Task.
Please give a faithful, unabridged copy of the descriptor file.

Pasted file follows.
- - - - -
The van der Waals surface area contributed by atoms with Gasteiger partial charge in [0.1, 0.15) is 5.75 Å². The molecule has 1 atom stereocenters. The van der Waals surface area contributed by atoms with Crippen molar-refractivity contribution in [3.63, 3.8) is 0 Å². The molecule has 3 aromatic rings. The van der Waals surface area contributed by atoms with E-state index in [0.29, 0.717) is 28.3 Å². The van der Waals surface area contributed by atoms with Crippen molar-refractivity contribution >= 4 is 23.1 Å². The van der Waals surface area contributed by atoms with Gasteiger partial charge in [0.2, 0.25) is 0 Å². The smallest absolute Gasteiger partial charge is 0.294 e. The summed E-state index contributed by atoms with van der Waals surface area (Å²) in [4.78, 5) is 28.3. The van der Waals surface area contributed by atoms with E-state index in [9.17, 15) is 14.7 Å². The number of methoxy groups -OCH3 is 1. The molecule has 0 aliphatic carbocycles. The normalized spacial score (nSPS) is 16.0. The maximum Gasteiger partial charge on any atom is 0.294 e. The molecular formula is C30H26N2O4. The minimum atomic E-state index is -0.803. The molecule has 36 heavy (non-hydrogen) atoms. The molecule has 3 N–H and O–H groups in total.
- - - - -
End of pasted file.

The van der Waals surface area contributed by atoms with Gasteiger partial charge in [0.1, 0.15) is 5.75 Å². The molecule has 1 atom stereocenters. The van der Waals surface area contributed by atoms with Crippen molar-refractivity contribution in [3.63, 3.8) is 0 Å². The molecule has 3 aromatic rings. The van der Waals surface area contributed by atoms with E-state index in [0.29, 0.717) is 28.3 Å². The van der Waals surface area contributed by atoms with Crippen molar-refractivity contribution >= 4 is 23.1 Å². The van der Waals surface area contributed by atoms with Gasteiger partial charge in [0.2, 0.25) is 0 Å². The smallest absolute Gasteiger partial charge is 0.294 e. The summed E-state index contributed by atoms with van der Waals surface area (Å²) in [4.78, 5) is 28.3. The van der Waals surface area contributed by atoms with E-state index in [9.17, 15) is 14.7 Å². The number of methoxy groups -OCH3 is 1. The molecule has 0 aliphatic carbocycles. The normalized spacial score (nSPS) is 16.0. The maximum Gasteiger partial charge on any atom is 0.294 e. The molecular formula is C30H26N2O4. The minimum atomic E-state index is -0.803. The molecule has 36 heavy (non-hydrogen) atoms. The molecule has 3 N–H and O–H groups in total.